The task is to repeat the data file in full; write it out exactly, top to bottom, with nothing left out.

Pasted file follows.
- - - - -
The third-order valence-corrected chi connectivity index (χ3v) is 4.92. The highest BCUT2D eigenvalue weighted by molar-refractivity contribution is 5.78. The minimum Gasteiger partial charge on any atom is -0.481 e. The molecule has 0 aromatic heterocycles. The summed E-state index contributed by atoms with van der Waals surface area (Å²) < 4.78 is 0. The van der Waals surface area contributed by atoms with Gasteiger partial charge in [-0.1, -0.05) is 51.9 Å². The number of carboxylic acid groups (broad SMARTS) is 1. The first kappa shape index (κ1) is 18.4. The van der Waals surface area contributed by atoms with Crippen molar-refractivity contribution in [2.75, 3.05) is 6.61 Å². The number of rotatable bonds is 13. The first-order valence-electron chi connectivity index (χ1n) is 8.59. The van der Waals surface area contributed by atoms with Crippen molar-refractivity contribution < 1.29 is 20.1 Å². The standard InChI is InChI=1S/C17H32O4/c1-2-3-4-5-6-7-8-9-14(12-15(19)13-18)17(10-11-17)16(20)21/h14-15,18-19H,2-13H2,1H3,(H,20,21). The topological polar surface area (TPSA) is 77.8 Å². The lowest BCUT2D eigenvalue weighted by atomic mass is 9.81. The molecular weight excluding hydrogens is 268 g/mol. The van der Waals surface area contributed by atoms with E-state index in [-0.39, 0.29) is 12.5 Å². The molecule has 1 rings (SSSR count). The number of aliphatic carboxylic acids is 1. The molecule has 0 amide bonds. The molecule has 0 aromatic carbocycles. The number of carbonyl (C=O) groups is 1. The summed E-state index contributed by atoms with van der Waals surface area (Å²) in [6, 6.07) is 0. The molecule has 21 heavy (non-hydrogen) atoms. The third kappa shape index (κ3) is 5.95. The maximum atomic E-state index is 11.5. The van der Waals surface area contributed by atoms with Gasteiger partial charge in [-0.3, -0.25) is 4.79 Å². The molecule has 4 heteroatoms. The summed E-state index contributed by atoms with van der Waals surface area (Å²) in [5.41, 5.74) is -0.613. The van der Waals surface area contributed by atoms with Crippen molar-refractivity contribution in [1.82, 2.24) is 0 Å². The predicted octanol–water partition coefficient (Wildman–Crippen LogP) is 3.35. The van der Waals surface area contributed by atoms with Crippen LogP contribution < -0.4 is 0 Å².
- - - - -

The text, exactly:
The third-order valence-corrected chi connectivity index (χ3v) is 4.92. The highest BCUT2D eigenvalue weighted by molar-refractivity contribution is 5.78. The minimum Gasteiger partial charge on any atom is -0.481 e. The molecule has 0 aromatic heterocycles. The summed E-state index contributed by atoms with van der Waals surface area (Å²) < 4.78 is 0. The van der Waals surface area contributed by atoms with Gasteiger partial charge in [-0.1, -0.05) is 51.9 Å². The number of carboxylic acid groups (broad SMARTS) is 1. The first kappa shape index (κ1) is 18.4. The van der Waals surface area contributed by atoms with Crippen molar-refractivity contribution in [2.75, 3.05) is 6.61 Å². The number of rotatable bonds is 13. The first-order valence-electron chi connectivity index (χ1n) is 8.59. The van der Waals surface area contributed by atoms with Crippen molar-refractivity contribution < 1.29 is 20.1 Å². The standard InChI is InChI=1S/C17H32O4/c1-2-3-4-5-6-7-8-9-14(12-15(19)13-18)17(10-11-17)16(20)21/h14-15,18-19H,2-13H2,1H3,(H,20,21). The topological polar surface area (TPSA) is 77.8 Å². The lowest BCUT2D eigenvalue weighted by atomic mass is 9.81. The molecular weight excluding hydrogens is 268 g/mol. The van der Waals surface area contributed by atoms with E-state index in [-0.39, 0.29) is 12.5 Å². The molecule has 1 rings (SSSR count). The number of aliphatic carboxylic acids is 1. The molecule has 0 amide bonds. The molecule has 0 aromatic carbocycles. The number of carbonyl (C=O) groups is 1. The summed E-state index contributed by atoms with van der Waals surface area (Å²) in [6, 6.07) is 0. The molecule has 21 heavy (non-hydrogen) atoms. The third kappa shape index (κ3) is 5.95. The maximum atomic E-state index is 11.5. The van der Waals surface area contributed by atoms with Gasteiger partial charge in [-0.3, -0.25) is 4.79 Å². The molecule has 4 heteroatoms. The summed E-state index contributed by atoms with van der Waals surface area (Å²) in [5.41, 5.74) is -0.613. The van der Waals surface area contributed by atoms with Crippen molar-refractivity contribution in [1.82, 2.24) is 0 Å². The predicted octanol–water partition coefficient (Wildman–Crippen LogP) is 3.35. The van der Waals surface area contributed by atoms with Crippen LogP contribution < -0.4 is 0 Å².